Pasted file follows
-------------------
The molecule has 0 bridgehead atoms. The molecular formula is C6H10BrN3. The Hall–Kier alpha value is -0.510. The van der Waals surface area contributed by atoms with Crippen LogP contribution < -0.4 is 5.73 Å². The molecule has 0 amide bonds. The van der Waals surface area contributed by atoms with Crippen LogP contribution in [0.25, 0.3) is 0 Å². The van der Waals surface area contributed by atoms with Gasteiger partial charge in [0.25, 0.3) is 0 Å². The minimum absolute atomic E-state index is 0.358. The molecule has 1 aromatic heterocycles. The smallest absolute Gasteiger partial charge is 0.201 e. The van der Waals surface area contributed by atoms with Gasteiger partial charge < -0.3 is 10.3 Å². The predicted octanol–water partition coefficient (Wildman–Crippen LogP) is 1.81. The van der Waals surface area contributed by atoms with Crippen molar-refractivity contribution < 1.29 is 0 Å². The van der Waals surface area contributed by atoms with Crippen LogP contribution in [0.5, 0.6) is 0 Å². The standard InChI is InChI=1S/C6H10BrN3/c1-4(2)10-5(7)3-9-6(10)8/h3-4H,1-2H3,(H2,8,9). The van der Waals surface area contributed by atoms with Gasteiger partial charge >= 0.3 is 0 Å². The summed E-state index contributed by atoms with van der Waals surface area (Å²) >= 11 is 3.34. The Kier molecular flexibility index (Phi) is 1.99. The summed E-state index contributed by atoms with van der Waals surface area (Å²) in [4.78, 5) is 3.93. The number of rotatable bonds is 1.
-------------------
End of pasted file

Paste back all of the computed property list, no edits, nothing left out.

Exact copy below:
The molecule has 0 bridgehead atoms. The molecular formula is C6H10BrN3. The Hall–Kier alpha value is -0.510. The van der Waals surface area contributed by atoms with Crippen LogP contribution < -0.4 is 5.73 Å². The molecule has 0 amide bonds. The van der Waals surface area contributed by atoms with Crippen LogP contribution in [0.25, 0.3) is 0 Å². The van der Waals surface area contributed by atoms with Gasteiger partial charge in [0.25, 0.3) is 0 Å². The minimum absolute atomic E-state index is 0.358. The molecule has 1 aromatic heterocycles. The smallest absolute Gasteiger partial charge is 0.201 e. The van der Waals surface area contributed by atoms with Gasteiger partial charge < -0.3 is 10.3 Å². The predicted octanol–water partition coefficient (Wildman–Crippen LogP) is 1.81. The van der Waals surface area contributed by atoms with Crippen molar-refractivity contribution < 1.29 is 0 Å². The van der Waals surface area contributed by atoms with Crippen LogP contribution in [0.5, 0.6) is 0 Å². The standard InChI is InChI=1S/C6H10BrN3/c1-4(2)10-5(7)3-9-6(10)8/h3-4H,1-2H3,(H2,8,9). The van der Waals surface area contributed by atoms with Gasteiger partial charge >= 0.3 is 0 Å². The summed E-state index contributed by atoms with van der Waals surface area (Å²) >= 11 is 3.34. The Kier molecular flexibility index (Phi) is 1.99. The summed E-state index contributed by atoms with van der Waals surface area (Å²) in [4.78, 5) is 3.93. The number of rotatable bonds is 1.